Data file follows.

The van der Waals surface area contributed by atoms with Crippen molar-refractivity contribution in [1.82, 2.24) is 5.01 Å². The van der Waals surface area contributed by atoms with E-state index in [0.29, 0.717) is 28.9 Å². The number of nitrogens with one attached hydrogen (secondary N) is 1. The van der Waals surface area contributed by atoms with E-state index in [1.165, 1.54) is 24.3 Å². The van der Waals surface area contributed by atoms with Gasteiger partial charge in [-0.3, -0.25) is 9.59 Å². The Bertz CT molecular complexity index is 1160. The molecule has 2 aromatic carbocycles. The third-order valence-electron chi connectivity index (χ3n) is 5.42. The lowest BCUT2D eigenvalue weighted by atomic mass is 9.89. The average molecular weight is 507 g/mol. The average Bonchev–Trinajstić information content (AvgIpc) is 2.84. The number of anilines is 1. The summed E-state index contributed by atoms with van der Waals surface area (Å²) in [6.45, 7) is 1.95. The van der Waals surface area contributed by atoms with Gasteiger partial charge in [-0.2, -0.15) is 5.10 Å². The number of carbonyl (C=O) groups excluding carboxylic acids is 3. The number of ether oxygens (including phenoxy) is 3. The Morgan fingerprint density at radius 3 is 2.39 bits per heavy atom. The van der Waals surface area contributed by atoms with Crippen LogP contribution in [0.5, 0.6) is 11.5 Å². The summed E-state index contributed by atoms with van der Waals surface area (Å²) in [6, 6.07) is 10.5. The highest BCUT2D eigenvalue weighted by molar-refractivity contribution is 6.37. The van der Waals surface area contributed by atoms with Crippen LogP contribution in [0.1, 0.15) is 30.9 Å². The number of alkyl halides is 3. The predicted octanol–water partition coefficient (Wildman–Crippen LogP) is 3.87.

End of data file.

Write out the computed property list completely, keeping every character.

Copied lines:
The van der Waals surface area contributed by atoms with Crippen molar-refractivity contribution in [1.82, 2.24) is 5.01 Å². The van der Waals surface area contributed by atoms with E-state index in [0.29, 0.717) is 28.9 Å². The number of nitrogens with one attached hydrogen (secondary N) is 1. The van der Waals surface area contributed by atoms with E-state index in [1.165, 1.54) is 24.3 Å². The van der Waals surface area contributed by atoms with Gasteiger partial charge in [-0.3, -0.25) is 9.59 Å². The Bertz CT molecular complexity index is 1160. The molecule has 2 aromatic carbocycles. The third-order valence-electron chi connectivity index (χ3n) is 5.42. The lowest BCUT2D eigenvalue weighted by atomic mass is 9.89. The average molecular weight is 507 g/mol. The average Bonchev–Trinajstić information content (AvgIpc) is 2.84. The number of anilines is 1. The summed E-state index contributed by atoms with van der Waals surface area (Å²) in [6.45, 7) is 1.95. The van der Waals surface area contributed by atoms with Gasteiger partial charge in [-0.2, -0.15) is 5.10 Å². The number of carbonyl (C=O) groups excluding carboxylic acids is 3. The number of ether oxygens (including phenoxy) is 3. The Morgan fingerprint density at radius 3 is 2.39 bits per heavy atom. The van der Waals surface area contributed by atoms with Crippen LogP contribution in [0.5, 0.6) is 11.5 Å². The summed E-state index contributed by atoms with van der Waals surface area (Å²) in [6, 6.07) is 10.5. The highest BCUT2D eigenvalue weighted by molar-refractivity contribution is 6.37. The van der Waals surface area contributed by atoms with Crippen LogP contribution in [0.1, 0.15) is 30.9 Å². The number of alkyl halides is 3. The predicted octanol–water partition coefficient (Wildman–Crippen LogP) is 3.87.